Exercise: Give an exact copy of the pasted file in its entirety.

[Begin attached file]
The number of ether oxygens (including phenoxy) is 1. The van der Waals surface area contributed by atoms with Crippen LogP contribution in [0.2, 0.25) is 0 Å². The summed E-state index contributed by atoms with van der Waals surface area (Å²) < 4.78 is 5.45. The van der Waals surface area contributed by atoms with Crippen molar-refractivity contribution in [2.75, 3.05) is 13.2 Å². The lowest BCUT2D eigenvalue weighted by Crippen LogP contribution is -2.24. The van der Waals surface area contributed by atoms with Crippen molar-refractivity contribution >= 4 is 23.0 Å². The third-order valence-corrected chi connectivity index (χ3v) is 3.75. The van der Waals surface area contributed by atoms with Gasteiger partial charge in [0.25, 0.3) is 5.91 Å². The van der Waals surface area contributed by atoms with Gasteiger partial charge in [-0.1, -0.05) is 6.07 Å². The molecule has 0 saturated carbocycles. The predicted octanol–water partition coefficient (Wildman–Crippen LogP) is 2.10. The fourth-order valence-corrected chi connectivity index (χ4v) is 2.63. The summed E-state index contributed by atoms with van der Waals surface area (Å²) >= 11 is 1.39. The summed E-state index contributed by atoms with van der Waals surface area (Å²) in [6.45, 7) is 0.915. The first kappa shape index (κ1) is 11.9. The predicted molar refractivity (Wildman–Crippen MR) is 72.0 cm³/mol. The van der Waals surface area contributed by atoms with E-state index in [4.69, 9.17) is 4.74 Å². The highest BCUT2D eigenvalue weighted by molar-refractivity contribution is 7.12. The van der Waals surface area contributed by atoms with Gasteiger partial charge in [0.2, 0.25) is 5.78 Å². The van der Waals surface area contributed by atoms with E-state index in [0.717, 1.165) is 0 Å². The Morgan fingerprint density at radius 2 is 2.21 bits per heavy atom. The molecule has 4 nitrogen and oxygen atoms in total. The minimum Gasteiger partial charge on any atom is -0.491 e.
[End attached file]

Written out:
The number of ether oxygens (including phenoxy) is 1. The van der Waals surface area contributed by atoms with Crippen LogP contribution in [0.2, 0.25) is 0 Å². The summed E-state index contributed by atoms with van der Waals surface area (Å²) < 4.78 is 5.45. The van der Waals surface area contributed by atoms with Crippen molar-refractivity contribution in [2.75, 3.05) is 13.2 Å². The lowest BCUT2D eigenvalue weighted by Crippen LogP contribution is -2.24. The van der Waals surface area contributed by atoms with Crippen molar-refractivity contribution >= 4 is 23.0 Å². The third-order valence-corrected chi connectivity index (χ3v) is 3.75. The van der Waals surface area contributed by atoms with Gasteiger partial charge in [0.25, 0.3) is 5.91 Å². The van der Waals surface area contributed by atoms with Gasteiger partial charge in [-0.1, -0.05) is 6.07 Å². The molecule has 0 saturated carbocycles. The predicted octanol–water partition coefficient (Wildman–Crippen LogP) is 2.10. The fourth-order valence-corrected chi connectivity index (χ4v) is 2.63. The summed E-state index contributed by atoms with van der Waals surface area (Å²) >= 11 is 1.39. The summed E-state index contributed by atoms with van der Waals surface area (Å²) in [6.45, 7) is 0.915. The first kappa shape index (κ1) is 11.9. The predicted molar refractivity (Wildman–Crippen MR) is 72.0 cm³/mol. The van der Waals surface area contributed by atoms with E-state index in [4.69, 9.17) is 4.74 Å². The highest BCUT2D eigenvalue weighted by molar-refractivity contribution is 7.12. The van der Waals surface area contributed by atoms with Gasteiger partial charge in [0.2, 0.25) is 5.78 Å². The van der Waals surface area contributed by atoms with E-state index in [0.717, 1.165) is 0 Å². The Morgan fingerprint density at radius 2 is 2.21 bits per heavy atom. The molecule has 4 nitrogen and oxygen atoms in total. The minimum Gasteiger partial charge on any atom is -0.491 e.